Future Thinking – The Road Ahead – Techno-phalosophy

“The Science of Technovation: A Call for a New Era of Change” by William Lazonick is a thorough and intriguing look at the history and present state of technological innovation. With a strong argument against intellectual property rights, this book is much more than an techno-optimist’s forecast. Lazonick does present some good analysis and offers up several must haves for creating a new economy based on technologies. However, he sometimes seems to go too far in his advocating for protection of IP rights – as if being able to protect inventions would make life better for all of society. Overall, I found the book to be interesting and thought provoking, but with the advice given in the third or fourth chapter missing, I think future researchers should have something more to illustrate.

The basic theme of the book is called “The Techno-Savvy Society.” This is basically what Lazonick is saying; that we are not just as intellectual as previous generations were, and we need to keep up with advances in technology in order to compete and succeed. In a way, I think he nails the point with this call for technovation. With many of the examples he uses from history, like the telephone or electric motor, we have seen major innovations that we would not otherwise have had.

We also see a need to adapt to change and develop new ways to work, whether it is economic, social, or political. This is one of the basic arguments made in the book, and he makes a very convincing argument. There have been some major high-profile failures of innovation, such as the steamboat and electric light bulb. However, the key success stories all demonstrate how people adapted and changed to achieve progress, creating something new and better.

The book does spend a lot of time talking about the philosophical underpinnings of technovation. For me, it was a little slow to get into the meat of the book, but overall I really enjoyed the discussion. It would be interesting to see this debate examined more in detail by another philosopher of science such as Oxford Professors Hilary Rose or Philip Tetlock. The beauty of this book is its clear point and emphasis on why it is important to embrace the forward thinking that technologists need to fuel the economy.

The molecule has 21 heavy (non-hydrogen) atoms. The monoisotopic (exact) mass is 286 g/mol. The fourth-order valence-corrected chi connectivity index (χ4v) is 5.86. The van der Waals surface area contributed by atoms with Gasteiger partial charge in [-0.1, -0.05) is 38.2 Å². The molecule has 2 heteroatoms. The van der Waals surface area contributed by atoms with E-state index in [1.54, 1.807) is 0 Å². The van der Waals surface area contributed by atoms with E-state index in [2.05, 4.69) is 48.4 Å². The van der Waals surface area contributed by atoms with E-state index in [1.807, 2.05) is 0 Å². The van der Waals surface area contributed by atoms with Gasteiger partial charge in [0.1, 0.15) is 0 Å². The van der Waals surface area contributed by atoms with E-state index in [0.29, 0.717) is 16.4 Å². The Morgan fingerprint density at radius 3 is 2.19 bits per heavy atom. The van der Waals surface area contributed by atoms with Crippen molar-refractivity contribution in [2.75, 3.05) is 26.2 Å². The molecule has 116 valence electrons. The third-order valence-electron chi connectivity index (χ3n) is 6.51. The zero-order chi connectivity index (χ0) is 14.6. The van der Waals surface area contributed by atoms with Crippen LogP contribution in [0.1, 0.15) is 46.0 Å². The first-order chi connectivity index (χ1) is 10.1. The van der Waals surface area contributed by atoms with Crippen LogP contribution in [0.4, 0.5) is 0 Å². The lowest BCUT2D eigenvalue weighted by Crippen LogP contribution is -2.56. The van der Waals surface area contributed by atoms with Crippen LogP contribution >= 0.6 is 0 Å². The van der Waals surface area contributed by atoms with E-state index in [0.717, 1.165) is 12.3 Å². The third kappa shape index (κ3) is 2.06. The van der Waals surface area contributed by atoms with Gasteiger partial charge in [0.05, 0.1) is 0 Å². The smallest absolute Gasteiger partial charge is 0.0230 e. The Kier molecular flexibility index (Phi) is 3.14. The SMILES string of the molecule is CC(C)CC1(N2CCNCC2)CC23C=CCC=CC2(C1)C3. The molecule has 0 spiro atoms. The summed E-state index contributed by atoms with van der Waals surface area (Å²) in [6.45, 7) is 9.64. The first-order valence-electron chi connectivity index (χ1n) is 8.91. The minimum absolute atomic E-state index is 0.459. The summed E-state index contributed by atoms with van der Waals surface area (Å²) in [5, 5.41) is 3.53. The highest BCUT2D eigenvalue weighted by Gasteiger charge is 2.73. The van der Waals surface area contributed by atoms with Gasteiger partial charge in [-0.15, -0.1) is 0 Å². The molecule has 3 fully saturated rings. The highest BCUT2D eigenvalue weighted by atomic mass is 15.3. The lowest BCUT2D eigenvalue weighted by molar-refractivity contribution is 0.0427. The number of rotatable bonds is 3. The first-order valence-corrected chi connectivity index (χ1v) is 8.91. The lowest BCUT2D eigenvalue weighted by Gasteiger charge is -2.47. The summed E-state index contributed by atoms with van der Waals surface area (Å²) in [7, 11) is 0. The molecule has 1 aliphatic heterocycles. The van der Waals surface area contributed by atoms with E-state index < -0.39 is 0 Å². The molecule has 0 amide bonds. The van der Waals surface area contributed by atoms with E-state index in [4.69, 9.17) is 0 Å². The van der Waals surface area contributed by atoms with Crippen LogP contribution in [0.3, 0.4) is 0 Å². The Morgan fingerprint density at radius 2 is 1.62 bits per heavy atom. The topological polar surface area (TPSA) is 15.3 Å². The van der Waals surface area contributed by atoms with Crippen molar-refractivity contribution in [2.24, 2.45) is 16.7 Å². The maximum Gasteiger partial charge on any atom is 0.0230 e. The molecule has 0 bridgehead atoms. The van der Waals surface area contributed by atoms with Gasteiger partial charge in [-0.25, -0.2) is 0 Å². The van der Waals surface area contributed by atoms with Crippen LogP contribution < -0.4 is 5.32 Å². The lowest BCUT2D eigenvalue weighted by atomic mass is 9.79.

The book does present some recommendations for how to go about incorporating the forward thinking. I found that many of the recommendations are more suited for government intervention rather than technological innovation. Still, overall the book is quite useful in showing how technologists can contribute to society and help drive the future. The introduction is a fine example of using the past to explain why it is worth pursuing such forward looking ideas. I liked that he included some historical examples to justify his arguments.

Following the call for technovation, there are seven chapters that explain the theoretical foundation of the idea, as well as what has actually happened with some real world examples. I think this would be a very interesting topic to write an essay on with a philosophy degree. I would imagine that future historians would use many of the same theories to analyze the historical record and determine when and where technological advancements actually occurred. In addition, I am interested in reading more of this type of book since the idea of progress seems to motivate so much of what we do in the modern day.